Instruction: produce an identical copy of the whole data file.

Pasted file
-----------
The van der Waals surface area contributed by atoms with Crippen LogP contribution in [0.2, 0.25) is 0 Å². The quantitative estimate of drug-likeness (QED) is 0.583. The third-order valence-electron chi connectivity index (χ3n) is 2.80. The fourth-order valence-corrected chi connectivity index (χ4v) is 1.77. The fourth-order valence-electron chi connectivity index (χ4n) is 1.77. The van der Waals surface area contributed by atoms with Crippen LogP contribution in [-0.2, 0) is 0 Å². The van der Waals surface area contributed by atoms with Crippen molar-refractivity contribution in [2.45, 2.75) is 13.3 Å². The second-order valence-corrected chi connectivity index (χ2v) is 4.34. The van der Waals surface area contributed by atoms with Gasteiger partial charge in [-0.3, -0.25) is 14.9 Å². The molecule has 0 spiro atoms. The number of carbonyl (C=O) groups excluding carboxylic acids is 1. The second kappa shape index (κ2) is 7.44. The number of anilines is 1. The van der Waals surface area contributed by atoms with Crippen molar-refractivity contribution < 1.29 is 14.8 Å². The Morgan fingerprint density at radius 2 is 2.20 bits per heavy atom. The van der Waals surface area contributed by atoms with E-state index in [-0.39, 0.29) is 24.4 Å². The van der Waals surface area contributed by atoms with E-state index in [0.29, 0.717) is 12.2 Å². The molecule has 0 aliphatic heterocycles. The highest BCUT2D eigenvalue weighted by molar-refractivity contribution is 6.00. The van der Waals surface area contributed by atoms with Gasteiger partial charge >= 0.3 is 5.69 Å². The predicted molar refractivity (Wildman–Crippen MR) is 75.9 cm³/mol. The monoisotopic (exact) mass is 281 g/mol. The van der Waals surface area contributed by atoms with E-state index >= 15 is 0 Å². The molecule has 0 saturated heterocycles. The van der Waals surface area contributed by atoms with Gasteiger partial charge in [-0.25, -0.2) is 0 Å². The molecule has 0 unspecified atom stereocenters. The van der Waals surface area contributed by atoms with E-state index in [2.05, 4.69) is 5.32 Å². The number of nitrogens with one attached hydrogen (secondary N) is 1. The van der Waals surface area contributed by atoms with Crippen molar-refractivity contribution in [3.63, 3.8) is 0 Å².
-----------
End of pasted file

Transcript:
The van der Waals surface area contributed by atoms with Crippen LogP contribution in [0.2, 0.25) is 0 Å². The quantitative estimate of drug-likeness (QED) is 0.583. The third-order valence-electron chi connectivity index (χ3n) is 2.80. The fourth-order valence-corrected chi connectivity index (χ4v) is 1.77. The fourth-order valence-electron chi connectivity index (χ4n) is 1.77. The van der Waals surface area contributed by atoms with Crippen LogP contribution in [-0.2, 0) is 0 Å². The van der Waals surface area contributed by atoms with Crippen molar-refractivity contribution in [2.45, 2.75) is 13.3 Å². The second-order valence-corrected chi connectivity index (χ2v) is 4.34. The van der Waals surface area contributed by atoms with Gasteiger partial charge in [-0.3, -0.25) is 14.9 Å². The molecule has 0 spiro atoms. The number of carbonyl (C=O) groups excluding carboxylic acids is 1. The second kappa shape index (κ2) is 7.44. The number of anilines is 1. The van der Waals surface area contributed by atoms with Crippen molar-refractivity contribution < 1.29 is 14.8 Å². The Morgan fingerprint density at radius 2 is 2.20 bits per heavy atom. The van der Waals surface area contributed by atoms with E-state index in [-0.39, 0.29) is 24.4 Å². The van der Waals surface area contributed by atoms with E-state index in [0.29, 0.717) is 12.2 Å². The molecule has 0 aliphatic heterocycles. The highest BCUT2D eigenvalue weighted by molar-refractivity contribution is 6.00. The van der Waals surface area contributed by atoms with Gasteiger partial charge >= 0.3 is 5.69 Å². The predicted molar refractivity (Wildman–Crippen MR) is 75.9 cm³/mol. The monoisotopic (exact) mass is 281 g/mol. The van der Waals surface area contributed by atoms with E-state index >= 15 is 0 Å². The molecule has 0 saturated heterocycles. The van der Waals surface area contributed by atoms with Gasteiger partial charge in [-0.25, -0.2) is 0 Å². The molecule has 0 unspecified atom stereocenters. The van der Waals surface area contributed by atoms with E-state index in [2.05, 4.69) is 5.32 Å². The number of nitrogens with one attached hydrogen (secondary N) is 1. The van der Waals surface area contributed by atoms with Crippen molar-refractivity contribution in [3.63, 3.8) is 0 Å².